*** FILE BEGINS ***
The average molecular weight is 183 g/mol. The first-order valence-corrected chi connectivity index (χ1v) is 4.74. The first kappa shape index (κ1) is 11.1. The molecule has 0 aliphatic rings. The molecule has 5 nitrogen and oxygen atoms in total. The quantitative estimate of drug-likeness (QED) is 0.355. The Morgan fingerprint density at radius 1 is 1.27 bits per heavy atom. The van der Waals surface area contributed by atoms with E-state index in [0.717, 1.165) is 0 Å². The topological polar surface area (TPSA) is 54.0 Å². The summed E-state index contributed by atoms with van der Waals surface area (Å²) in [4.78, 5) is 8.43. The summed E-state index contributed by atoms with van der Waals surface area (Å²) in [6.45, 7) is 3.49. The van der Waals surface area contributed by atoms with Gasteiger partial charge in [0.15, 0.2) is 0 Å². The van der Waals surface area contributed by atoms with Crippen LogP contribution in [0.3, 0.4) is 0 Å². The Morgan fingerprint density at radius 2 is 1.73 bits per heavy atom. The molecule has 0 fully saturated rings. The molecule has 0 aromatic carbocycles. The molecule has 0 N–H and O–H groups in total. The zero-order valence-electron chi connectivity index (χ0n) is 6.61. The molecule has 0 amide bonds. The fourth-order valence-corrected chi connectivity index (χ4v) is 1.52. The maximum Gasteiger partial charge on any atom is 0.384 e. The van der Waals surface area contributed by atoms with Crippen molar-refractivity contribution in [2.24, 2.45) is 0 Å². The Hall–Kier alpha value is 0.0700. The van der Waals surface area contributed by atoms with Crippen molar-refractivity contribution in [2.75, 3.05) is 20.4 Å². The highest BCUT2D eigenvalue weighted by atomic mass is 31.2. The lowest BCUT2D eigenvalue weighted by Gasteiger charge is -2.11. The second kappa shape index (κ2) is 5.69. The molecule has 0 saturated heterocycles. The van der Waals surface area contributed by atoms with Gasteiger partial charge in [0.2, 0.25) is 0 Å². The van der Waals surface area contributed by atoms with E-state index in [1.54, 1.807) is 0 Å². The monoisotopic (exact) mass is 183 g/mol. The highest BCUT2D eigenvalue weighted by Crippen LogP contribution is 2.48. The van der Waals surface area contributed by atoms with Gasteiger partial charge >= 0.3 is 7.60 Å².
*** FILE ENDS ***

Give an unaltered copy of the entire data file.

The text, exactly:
The average molecular weight is 183 g/mol. The first-order valence-corrected chi connectivity index (χ1v) is 4.74. The first kappa shape index (κ1) is 11.1. The molecule has 0 aliphatic rings. The molecule has 5 nitrogen and oxygen atoms in total. The quantitative estimate of drug-likeness (QED) is 0.355. The Morgan fingerprint density at radius 1 is 1.27 bits per heavy atom. The van der Waals surface area contributed by atoms with E-state index in [0.717, 1.165) is 0 Å². The topological polar surface area (TPSA) is 54.0 Å². The summed E-state index contributed by atoms with van der Waals surface area (Å²) in [4.78, 5) is 8.43. The summed E-state index contributed by atoms with van der Waals surface area (Å²) in [6.45, 7) is 3.49. The van der Waals surface area contributed by atoms with Gasteiger partial charge in [0.15, 0.2) is 0 Å². The van der Waals surface area contributed by atoms with Crippen LogP contribution in [0.3, 0.4) is 0 Å². The Morgan fingerprint density at radius 2 is 1.73 bits per heavy atom. The molecule has 0 fully saturated rings. The molecule has 0 aromatic carbocycles. The molecule has 0 N–H and O–H groups in total. The zero-order valence-electron chi connectivity index (χ0n) is 6.61. The molecule has 0 amide bonds. The fourth-order valence-corrected chi connectivity index (χ4v) is 1.52. The maximum Gasteiger partial charge on any atom is 0.384 e. The van der Waals surface area contributed by atoms with Crippen molar-refractivity contribution in [2.24, 2.45) is 0 Å². The Hall–Kier alpha value is 0.0700. The van der Waals surface area contributed by atoms with Crippen molar-refractivity contribution in [2.75, 3.05) is 20.4 Å². The highest BCUT2D eigenvalue weighted by atomic mass is 31.2. The lowest BCUT2D eigenvalue weighted by Gasteiger charge is -2.11. The second kappa shape index (κ2) is 5.69. The molecule has 0 saturated heterocycles. The van der Waals surface area contributed by atoms with Gasteiger partial charge in [0.2, 0.25) is 0 Å². The van der Waals surface area contributed by atoms with E-state index in [1.54, 1.807) is 0 Å². The monoisotopic (exact) mass is 183 g/mol. The highest BCUT2D eigenvalue weighted by Crippen LogP contribution is 2.48. The van der Waals surface area contributed by atoms with Gasteiger partial charge >= 0.3 is 7.60 Å².